Kris Wessel Interview, Part One

Categories: Chef Interviews
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Kris Wessel, a tall, lanky New Orleans native, is Miami's blue-collar superstar chef. He looks and acts it -- a laid-back demeanor, a hard work ethic, and a no-nonsense, populist approach to dining. His acclaimed Red Light Little River was carved from a ruinous space wedged in a formerly seedy motel on a then-overweeded Little River -- in a neighborhood still known for the other type of red-light action (and no, we're not talking about traffic intersections). The restaurant reflects the man: Red Light resembles a working-class diner, and prices are salt-of-the-earth low -- especially for a restaurant operated by a chef who just last week nabbed a James Beard nomination for Best Chef in the South.

We chatted with Wessel about a host of things while sitting at one of the restaurant's outdoor tables on a typically beautiful Miami morning. Though it appeared we stayed a bit too long and no doubt set him back in his prep work -- this guy really is the hardest working chef in town -- at least we got a three-part interview out of it. Actually, two parts and a recipe, which runs today through Wednesday. It seemed natural to begin the conversation with the big Beard news.

How did you find out about the nomination?

Hedy Goldsmith [currently pastry chef at Michael's Genuine], who I worked with at Mark's Place 13 years ago, texts me the other day, and it was like, 'First your Saints won, and now the Beard nomination. Congratulations.' And I'm thinking, What are you talking about? I've been so busy -- it's that time of year, and since the New York Times piece came out, we've been up 25 or 30 percent -- that I haven't absorbed it yet.

How surprised were you?

It's amazing, really. I worked for Mark [Militello] 15 years ago when he won it, and it was huge. [Mark's Place] was a $3 or $4 million restaurant back then and very well-established and whatnot. I mean, I'm not a $3 million restaurant; we're in the back of a motel and all. But if I think of it as an Olympic sport, and degree of difficulty is involved... I've cooked out of one oven for almost two years, almost 100 seats.

How many burners do you have?

I have a flatop and two burners. I'm in the process of getting another four burners. So then I think, If the category is Best Chef, well, I'm maximizing the position of chef to the hilt [laughs].

Describe your food in five words.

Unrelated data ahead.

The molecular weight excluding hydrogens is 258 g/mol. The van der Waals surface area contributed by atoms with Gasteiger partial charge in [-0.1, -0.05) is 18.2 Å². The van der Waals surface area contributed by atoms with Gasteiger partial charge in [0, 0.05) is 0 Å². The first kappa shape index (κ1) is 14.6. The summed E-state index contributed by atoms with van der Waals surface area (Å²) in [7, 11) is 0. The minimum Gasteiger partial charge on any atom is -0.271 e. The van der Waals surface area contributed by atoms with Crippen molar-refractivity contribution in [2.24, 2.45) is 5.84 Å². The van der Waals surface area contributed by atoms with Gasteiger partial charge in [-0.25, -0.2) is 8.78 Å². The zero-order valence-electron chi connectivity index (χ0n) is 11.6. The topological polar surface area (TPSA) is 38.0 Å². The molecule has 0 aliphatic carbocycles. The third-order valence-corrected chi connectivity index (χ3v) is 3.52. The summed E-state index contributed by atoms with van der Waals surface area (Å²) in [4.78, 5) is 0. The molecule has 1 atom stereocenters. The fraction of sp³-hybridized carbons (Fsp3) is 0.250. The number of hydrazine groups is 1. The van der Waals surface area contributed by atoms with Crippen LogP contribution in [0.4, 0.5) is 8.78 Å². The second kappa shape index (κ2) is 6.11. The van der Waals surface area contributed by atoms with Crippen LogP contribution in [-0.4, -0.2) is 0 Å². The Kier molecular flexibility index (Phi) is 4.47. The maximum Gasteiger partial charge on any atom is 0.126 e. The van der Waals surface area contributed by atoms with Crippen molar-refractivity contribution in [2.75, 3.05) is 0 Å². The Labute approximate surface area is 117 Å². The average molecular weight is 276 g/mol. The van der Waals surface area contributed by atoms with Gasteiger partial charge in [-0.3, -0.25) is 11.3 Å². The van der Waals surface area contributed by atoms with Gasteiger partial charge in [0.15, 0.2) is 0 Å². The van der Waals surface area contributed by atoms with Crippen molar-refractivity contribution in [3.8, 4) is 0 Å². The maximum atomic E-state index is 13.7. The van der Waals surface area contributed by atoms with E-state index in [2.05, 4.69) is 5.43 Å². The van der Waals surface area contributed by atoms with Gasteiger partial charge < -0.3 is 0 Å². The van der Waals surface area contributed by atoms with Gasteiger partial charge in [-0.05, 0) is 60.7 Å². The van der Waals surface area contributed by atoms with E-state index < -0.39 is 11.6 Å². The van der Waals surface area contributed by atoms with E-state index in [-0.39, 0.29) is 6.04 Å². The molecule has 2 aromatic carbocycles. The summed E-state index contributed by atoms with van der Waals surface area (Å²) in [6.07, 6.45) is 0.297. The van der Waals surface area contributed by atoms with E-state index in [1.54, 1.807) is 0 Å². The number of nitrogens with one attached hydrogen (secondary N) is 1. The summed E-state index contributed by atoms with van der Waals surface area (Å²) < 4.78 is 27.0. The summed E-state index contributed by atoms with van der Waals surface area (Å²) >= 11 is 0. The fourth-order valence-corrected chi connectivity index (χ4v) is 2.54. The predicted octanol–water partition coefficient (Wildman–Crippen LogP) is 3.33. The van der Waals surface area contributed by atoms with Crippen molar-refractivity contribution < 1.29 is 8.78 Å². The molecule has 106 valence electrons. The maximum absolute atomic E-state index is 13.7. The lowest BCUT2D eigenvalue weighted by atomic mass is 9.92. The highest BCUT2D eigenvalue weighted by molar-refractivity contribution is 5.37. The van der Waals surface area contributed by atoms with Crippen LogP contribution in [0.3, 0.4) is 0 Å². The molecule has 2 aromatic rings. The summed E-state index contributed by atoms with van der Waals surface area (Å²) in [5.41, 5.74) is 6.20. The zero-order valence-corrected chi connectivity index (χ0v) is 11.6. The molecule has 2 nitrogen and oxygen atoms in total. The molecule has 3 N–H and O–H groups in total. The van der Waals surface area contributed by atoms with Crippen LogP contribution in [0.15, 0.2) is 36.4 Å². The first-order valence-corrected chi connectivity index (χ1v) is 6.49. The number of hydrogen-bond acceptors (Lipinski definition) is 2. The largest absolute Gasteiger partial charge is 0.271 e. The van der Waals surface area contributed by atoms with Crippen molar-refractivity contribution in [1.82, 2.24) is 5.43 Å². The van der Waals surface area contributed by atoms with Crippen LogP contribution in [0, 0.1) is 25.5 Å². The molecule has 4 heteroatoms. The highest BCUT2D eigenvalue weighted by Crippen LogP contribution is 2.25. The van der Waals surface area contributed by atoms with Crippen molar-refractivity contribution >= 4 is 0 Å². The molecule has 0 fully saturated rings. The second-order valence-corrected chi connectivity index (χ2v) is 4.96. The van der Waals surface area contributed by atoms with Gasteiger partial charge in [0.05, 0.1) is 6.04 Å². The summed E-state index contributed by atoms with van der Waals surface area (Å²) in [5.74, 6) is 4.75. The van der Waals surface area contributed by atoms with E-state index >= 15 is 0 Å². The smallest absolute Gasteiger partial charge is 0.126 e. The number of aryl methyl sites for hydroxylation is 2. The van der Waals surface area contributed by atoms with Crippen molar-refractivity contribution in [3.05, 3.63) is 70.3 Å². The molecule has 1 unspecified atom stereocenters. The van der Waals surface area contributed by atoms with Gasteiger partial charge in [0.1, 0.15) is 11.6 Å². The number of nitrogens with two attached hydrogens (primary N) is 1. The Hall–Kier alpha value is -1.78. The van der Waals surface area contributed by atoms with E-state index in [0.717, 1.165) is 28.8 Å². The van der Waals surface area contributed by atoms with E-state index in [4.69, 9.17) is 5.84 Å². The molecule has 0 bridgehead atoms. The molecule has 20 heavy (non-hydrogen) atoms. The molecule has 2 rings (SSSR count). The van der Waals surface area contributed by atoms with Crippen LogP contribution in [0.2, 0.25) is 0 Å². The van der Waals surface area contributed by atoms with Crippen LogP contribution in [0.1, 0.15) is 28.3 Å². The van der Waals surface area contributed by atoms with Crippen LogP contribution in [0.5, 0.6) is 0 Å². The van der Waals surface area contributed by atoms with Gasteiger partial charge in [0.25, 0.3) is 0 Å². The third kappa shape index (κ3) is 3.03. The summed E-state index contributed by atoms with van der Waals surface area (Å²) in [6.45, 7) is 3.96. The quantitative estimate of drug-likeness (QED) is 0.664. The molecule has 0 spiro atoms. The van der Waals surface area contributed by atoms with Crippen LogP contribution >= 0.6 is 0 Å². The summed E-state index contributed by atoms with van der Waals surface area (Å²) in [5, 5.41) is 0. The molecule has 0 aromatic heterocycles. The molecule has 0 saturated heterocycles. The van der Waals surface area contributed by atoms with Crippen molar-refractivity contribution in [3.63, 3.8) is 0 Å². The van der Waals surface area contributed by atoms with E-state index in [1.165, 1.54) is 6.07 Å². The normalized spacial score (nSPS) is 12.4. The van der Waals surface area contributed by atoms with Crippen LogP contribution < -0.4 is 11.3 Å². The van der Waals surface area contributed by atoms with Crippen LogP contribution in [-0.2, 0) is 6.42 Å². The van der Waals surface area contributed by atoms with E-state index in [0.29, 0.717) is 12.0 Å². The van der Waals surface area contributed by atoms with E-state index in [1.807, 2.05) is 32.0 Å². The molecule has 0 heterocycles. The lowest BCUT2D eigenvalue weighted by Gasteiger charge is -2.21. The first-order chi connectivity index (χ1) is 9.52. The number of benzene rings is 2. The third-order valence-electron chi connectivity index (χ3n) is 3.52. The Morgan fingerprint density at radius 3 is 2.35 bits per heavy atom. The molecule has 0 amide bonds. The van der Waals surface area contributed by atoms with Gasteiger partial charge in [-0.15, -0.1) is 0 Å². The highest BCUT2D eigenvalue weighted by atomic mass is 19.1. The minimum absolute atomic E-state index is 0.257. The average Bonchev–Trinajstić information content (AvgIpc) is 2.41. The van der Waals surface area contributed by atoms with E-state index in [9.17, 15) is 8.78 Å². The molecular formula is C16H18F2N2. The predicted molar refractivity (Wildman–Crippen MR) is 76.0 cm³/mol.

Flavor. Soul. Unique (to Miami). Simple. Accessible.


What other Miami chef's style of cooking is closest to yours?


I think Michael [Schwartz] and Michelle [Bernstein] have components similar to mine and use similar regional products.



Any ingredient you don't like working with?

I don't particularly care for tripe, although I've worked with it and cooked it. But other than that, not really.


Thumbnail image for Thumbnail image for red light ribs_opt.jpg
Lee Klein
Can we call these "Bearded ribs"?
What ingredient or dish is on too many local menus?

Over the years, I've seen the gamut, from overuse of portobello
mushrooms to overuse of sesame-seared tuna to overuse of whatever the
latest trend is -- which is always overused, especially in this town.


Favorite ethnic food hangout?

I like going late night up to Hiro's Yakko-San. That's a good time for sure.


Communal tables in restaurants. Cool or not?

Yeah, I think so.


A great topping for pizza.

Shredded duck, Morbier, and pear jam -- which I had on the menu as a
grilled cheese. I put it on a piece of flatbread the other day and
kinda liked it.


Most exciting young Miami chef.

What's your definition of young? [laughs] Younger than me, I guess... I
hardly get out to eat. I hear good things about John Critchley at Area 31. And I like Timon Balloo, my old sous at Elia. He was the chef at Domo Japones and now is the chef at Sugarcane Lounge. I send people there. He's very creative, great sense of flavor.


Favorite cookbook.

I like the old Plantation Cookbook
from New Orleans. It's from the mid-'70s, but they did a couple of
editions of it. It's got some good recipes -- not just from New
Orleans but good basics.


Three most important factors in a plate of food.

Flavor. Texture. Correct temperature.


Best restaurant city in America.

Even though I love my old city of New Orleans, I still have to say New York, just because of the diversity.


After a hard day's work, you need to unwind: Pot, beer, martini, or yoga?

Oh God, I need yoga. I wish there was yoga in a cocktail -- hmmm,
that's a good name for a cocktail... Um, none of the above. Getting away
from work is the way I unwind.


Red Light Little River
7700 Biscayne Blvd., Miami
305-757-7773


Tomorrow, in Part Two of our Q&A with Kris Wessel, we get more
conversational in discussing what Miami still lacks as a food city,
hear about a "slapback" from Michelle Bernstein, and talk about his future plans
-- is that
Le Maison de la Casa Wessel we see over yonder horizon?

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